By Eliljah Shaw
Source: Circuit –The Magazine for Bodyguards
Let’s face it, in our industry the celebrity bodyguard doesn’t always get a lot of respect. Corporate Protective Agents lump them just above club bouncers on the evolutionary ladder, while our peers that handle personal security details in war zones, such as Iraq or Afghanistan look at us as glorified babysitters. Of course both of these stereotypes are just that, a collection of generalizations that may apply to some, but definitely not to all.
However, the Ten Thousand dollar question is, if you’re in the celebrity protection industry, does it describe you? If your sole qualifications for servicing your clients are, you weigh 300 pounds and you used to play football in college, chances are they might be right. As I look at it, the difference between being a bodyguard or a buddyguard comes down to training.
Quality training along with experience gained from working with clients on a long-term basis (not just standing next to them one night at a club) means you’re on the right path to doing the right things as a close protection agent. If you’re earning a paycheck, supporting yourself and protecting your principal, you’re a PROFESSIONAL; never let anyone tell you otherwise.
Sometimes in our industry, I find we rely too much on labels. Take a moment to describe yourself in a few words, would you say you’re a Bodyguard? Executive Protection? Close Protection Agent?
All of these are correct in my opinion. At the end of the day, each one of these titles means the same to the client who has a potential threat. Mr. (insert title here) please assist me with getting through my day as safely and securely as possible. If the crap does hit the fan, please remove me from the situation as quickly as possible. Who’s going to do that most effectively, it’s the agent with the proper training.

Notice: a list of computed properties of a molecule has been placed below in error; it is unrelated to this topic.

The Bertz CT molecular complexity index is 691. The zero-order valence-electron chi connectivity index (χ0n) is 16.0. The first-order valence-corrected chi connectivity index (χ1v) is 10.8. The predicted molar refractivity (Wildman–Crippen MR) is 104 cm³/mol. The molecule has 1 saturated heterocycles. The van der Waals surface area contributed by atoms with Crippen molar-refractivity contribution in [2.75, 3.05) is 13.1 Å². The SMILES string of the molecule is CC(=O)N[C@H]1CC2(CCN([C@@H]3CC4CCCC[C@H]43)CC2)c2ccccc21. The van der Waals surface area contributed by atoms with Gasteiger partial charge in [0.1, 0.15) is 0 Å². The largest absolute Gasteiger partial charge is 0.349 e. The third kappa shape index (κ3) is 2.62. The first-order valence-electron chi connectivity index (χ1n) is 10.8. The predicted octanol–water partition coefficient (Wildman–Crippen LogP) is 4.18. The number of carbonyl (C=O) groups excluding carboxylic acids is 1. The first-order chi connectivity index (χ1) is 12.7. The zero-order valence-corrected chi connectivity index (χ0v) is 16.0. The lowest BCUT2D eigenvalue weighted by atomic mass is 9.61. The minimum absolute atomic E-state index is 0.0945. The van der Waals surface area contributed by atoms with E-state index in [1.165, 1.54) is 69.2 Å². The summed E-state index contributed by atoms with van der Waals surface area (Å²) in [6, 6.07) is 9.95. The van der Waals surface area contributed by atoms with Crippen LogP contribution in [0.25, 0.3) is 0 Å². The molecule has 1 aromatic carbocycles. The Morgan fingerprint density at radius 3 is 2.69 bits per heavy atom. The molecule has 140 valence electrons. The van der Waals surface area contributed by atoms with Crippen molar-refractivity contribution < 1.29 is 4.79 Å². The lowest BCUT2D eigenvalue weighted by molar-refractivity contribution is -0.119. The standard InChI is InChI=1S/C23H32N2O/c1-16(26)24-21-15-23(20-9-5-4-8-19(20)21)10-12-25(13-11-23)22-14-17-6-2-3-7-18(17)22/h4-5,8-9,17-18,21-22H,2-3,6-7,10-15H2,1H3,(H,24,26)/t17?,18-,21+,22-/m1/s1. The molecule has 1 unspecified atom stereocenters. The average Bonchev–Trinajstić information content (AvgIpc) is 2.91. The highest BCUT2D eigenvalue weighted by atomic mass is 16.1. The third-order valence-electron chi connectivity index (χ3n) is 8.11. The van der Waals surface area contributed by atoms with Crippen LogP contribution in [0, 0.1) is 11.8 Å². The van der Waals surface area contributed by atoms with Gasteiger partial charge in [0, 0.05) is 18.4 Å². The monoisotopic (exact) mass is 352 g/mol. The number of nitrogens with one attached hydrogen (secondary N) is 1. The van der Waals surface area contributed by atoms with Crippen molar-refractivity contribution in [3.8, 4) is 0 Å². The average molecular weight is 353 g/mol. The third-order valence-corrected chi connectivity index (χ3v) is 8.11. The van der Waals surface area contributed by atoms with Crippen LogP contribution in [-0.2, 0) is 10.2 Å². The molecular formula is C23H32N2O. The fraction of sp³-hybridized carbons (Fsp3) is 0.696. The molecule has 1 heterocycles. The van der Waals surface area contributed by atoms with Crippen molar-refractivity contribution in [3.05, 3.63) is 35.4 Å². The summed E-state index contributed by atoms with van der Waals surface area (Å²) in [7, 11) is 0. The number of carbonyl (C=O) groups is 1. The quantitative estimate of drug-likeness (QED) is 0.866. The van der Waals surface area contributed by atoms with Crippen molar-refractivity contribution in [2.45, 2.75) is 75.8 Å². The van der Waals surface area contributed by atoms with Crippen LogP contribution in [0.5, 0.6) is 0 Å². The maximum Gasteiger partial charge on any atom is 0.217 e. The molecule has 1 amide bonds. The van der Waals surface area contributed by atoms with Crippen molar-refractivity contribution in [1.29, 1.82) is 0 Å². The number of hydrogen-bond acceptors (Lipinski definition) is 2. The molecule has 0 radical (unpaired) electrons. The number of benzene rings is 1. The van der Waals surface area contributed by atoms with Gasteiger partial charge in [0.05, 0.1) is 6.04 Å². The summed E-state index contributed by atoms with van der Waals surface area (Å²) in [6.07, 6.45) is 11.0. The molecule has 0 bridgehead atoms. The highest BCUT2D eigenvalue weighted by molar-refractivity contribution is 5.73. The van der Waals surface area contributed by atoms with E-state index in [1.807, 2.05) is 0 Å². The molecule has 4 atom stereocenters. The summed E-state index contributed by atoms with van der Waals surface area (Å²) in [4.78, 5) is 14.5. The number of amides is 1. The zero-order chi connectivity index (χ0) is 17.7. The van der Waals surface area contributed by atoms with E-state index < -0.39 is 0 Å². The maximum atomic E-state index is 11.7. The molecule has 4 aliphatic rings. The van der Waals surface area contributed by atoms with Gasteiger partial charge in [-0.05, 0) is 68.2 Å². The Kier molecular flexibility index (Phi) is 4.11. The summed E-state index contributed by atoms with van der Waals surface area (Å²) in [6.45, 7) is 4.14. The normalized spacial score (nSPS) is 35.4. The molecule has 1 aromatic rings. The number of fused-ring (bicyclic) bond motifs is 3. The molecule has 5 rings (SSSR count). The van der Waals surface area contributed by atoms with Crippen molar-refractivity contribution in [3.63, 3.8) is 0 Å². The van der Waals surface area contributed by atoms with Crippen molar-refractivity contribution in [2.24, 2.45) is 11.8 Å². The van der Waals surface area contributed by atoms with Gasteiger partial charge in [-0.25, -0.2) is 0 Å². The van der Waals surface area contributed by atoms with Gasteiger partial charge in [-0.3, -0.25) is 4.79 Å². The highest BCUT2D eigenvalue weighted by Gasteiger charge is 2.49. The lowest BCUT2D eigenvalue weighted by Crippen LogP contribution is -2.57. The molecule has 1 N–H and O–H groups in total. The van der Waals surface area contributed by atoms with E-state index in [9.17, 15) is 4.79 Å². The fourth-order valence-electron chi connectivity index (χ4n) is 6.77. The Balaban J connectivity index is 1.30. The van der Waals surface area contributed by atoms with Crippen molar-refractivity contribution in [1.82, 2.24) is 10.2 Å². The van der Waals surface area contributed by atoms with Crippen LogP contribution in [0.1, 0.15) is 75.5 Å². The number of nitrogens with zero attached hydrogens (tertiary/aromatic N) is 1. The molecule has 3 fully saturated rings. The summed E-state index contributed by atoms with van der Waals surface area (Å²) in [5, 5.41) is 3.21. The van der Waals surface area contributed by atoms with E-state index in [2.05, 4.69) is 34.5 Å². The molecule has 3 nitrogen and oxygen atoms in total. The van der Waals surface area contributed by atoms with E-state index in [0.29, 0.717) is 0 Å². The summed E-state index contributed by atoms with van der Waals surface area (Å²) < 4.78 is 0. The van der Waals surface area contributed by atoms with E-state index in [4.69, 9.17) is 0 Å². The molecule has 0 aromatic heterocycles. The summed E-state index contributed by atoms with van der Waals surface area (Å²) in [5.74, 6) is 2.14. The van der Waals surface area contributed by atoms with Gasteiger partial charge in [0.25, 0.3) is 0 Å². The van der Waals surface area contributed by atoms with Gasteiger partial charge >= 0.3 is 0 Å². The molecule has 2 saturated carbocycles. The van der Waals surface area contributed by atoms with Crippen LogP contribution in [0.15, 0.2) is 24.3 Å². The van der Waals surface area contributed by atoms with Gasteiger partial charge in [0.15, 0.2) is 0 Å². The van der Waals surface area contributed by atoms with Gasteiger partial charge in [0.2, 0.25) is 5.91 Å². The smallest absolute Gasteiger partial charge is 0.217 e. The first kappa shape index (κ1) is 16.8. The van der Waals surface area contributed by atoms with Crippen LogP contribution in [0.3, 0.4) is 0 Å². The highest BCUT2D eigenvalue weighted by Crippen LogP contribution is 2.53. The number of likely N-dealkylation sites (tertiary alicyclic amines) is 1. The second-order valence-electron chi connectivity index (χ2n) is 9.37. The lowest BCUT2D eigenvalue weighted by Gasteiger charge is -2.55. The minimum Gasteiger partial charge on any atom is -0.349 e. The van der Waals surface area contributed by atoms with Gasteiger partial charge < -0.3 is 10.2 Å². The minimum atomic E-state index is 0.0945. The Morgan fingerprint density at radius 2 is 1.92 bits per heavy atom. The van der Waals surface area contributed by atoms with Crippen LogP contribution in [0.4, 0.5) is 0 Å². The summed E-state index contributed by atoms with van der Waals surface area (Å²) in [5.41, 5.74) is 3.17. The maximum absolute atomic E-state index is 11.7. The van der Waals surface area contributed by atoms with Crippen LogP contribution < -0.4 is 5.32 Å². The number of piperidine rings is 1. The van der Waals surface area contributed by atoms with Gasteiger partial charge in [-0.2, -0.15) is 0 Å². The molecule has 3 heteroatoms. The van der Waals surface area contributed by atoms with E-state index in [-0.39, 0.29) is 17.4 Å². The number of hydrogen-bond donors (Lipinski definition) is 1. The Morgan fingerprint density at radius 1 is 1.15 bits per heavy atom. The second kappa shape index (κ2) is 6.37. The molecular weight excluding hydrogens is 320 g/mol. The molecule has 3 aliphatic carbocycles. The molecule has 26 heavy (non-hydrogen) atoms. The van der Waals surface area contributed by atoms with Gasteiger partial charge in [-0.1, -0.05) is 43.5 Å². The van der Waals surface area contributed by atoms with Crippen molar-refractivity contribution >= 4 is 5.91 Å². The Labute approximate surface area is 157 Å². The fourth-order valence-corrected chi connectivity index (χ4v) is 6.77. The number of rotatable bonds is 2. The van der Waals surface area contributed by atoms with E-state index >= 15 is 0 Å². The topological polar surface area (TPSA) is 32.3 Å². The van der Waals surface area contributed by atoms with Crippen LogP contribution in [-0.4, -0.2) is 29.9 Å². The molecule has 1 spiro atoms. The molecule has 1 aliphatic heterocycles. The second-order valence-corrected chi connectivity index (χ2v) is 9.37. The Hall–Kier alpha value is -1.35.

It’s no secret that most of the agents in our industry come from military or law enforcement backgrounds, of course you can’t just stop there. I’m amazed at the amount of individuals that come to my office and think because they have a long career in law enforcement, that they can walk right into a detail and operate successfully.
The same can be said for those with a military background. Both of these careers are excellent building blocks to a future in the executive protection industry. However, both may also come with some bad habits that you have to unlearn before you will be at the top of your game doing EP work.
Consider this, reduced to its simplest principles, police officers solve crimes and soldiers win battles. Can you see how years and years of training with these underlying philosophies can be a hindrance if you don’t balance that with formal close protection training made specific to the bodyguard field?
So how do you build a better bodyguard? Well in addition to the individual skills that you bring to the profession, a working knowledge of field medicine is important as well as knowledge of business and social etiquette. Outside of that, there are the fundamental skills that are unique to close protection.
The advance work, cover and evacuation drills, and vehicle embussing and debussing techniques. You are only going to become that total package if you train. There are many reputable schools all over the world ranging from one-day seminar to three-month residency programs. Of course the can also rise exponentially into the thousands. Ratings and reviews are in abundance on various sites (including the BBA and the in NABA) so I’ll leave it to the reader to research and make the choice on which one is the best fit for them.
I personally teach a five day hands-on course, which focuses on the celebrity protection side of the business. So in conclusion, no matter where you go, keep in mind that training shouldn’t stop when you receive that certificate at the end of the course. Those on top of their game will continue to read books on the industry, become active in organizations and most importantly drill, drill, drill. Master these and you will do well in a rewarding field that in my mind is a perfect balance between service and leadership hard work and perks.
Elijah Shaw is the CEO of Icon Service Corporation and the National Director of the North American Bodyguard Association.